The years after Culloden, were sorry years for the Highlanders. It became quite a profitable trade to kidnap people and sell them as slaves to work on the sugar and cotton plantations of the West Indies and southern states of Maryland and Virginia in North America. Highland children were considered lawful prey often they could be laid hands on.On one occasion seven boys left the Island of Luing for the Lowlands to be hired as herd boys for the spring and summer, intending to return home for the autumn after all the crops had been housed.
They looked forward to the winter as the season for going to school. With cheerful hearts they set out for the Lowlands on a trading vessel bound for Port Glasgow, which was then the port of call for all shipping craft. They were to land and make their way as best they could to the outlying farm lands.
The lads could not tear their selves away from the port without looking at the big ships that lay alongside, loading and unloading their cargoes. They stood gazing in admiration at on beauty that had grabbed their attention:- “would you like to have a look over the vessel before she starts me lads” asked a pleasant voice beside them. There was no need to wait for an answer, of course we would. “Follow me then” , said the man and he led the way on board followed by the boys, who were soon absorbed into examining various parts of the ship. While deeply engrossed, the ship weighed anchor and set sail.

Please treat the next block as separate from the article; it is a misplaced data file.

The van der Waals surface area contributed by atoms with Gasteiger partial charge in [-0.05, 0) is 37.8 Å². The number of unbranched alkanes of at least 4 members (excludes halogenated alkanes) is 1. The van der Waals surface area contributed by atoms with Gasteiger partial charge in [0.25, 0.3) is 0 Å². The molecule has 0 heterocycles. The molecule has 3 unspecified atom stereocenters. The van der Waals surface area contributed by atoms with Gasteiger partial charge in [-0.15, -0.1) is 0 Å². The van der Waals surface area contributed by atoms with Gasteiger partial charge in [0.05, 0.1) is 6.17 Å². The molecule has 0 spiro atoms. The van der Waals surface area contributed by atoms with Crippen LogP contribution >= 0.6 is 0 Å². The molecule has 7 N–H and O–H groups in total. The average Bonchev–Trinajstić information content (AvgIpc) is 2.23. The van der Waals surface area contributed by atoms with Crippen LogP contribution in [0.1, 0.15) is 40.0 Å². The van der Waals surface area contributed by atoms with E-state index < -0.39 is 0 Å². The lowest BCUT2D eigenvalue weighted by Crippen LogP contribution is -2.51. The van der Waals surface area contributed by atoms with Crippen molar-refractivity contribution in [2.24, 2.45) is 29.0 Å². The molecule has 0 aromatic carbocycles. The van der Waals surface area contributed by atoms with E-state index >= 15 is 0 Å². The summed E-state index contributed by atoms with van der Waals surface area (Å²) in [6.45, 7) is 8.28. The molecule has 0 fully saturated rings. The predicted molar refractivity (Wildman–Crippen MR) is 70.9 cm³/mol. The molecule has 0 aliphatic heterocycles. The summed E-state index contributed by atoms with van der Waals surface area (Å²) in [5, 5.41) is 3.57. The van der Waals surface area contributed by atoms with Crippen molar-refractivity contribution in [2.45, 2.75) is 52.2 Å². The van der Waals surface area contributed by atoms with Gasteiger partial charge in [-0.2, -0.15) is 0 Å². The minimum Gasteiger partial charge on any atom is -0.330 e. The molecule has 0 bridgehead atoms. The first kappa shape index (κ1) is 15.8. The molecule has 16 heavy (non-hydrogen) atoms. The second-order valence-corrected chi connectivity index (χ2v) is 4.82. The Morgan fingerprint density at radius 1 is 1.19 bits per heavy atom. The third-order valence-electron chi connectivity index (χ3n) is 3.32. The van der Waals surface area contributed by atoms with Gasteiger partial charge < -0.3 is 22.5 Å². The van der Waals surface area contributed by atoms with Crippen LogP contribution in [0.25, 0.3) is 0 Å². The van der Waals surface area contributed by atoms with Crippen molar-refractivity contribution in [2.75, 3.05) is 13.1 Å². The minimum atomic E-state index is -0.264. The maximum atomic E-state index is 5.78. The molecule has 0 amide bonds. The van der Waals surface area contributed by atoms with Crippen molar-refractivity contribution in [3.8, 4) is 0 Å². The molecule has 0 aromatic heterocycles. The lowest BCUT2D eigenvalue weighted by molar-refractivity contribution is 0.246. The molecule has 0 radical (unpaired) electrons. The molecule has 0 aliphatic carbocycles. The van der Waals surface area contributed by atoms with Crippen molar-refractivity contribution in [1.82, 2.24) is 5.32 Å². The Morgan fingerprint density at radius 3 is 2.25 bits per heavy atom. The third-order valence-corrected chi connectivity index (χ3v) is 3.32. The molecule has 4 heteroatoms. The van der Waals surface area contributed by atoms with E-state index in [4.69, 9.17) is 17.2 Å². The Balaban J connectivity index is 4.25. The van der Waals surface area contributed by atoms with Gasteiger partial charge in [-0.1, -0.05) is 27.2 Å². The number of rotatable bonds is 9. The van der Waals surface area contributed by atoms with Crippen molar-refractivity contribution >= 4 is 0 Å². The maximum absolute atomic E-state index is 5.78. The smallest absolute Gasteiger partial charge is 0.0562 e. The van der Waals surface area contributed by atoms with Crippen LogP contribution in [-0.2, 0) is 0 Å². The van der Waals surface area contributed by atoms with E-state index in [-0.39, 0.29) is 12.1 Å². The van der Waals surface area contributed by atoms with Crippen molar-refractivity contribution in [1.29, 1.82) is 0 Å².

Before she finally set sail for America she called at an English port to take in further supplies. One of the boys a bright intelligent lad named James MacIntyre. It was him that the cook took ashore to carry the basket of purchases to be made at the butchers shop near the quay. While the cook was bargaining with the shop man, James set down his basket and went to the door. First looking stealthily up and down the street he bolted round the nearest corner before the cook could reach the door.
James lived for some years in England and returned to his native Island when he had laid up enough money to pay his way back. By that time he was able to take care not to be trapped by fair speeches into unknown dangers. It was only then that the fate of the other six boys became known to the sorrowing parents. James was afterwards known as “Seamus Sassenach”- English James.
Adapted from Old Kates story:-
From Myth, Tradition and stories in Western Argyll by K W Grant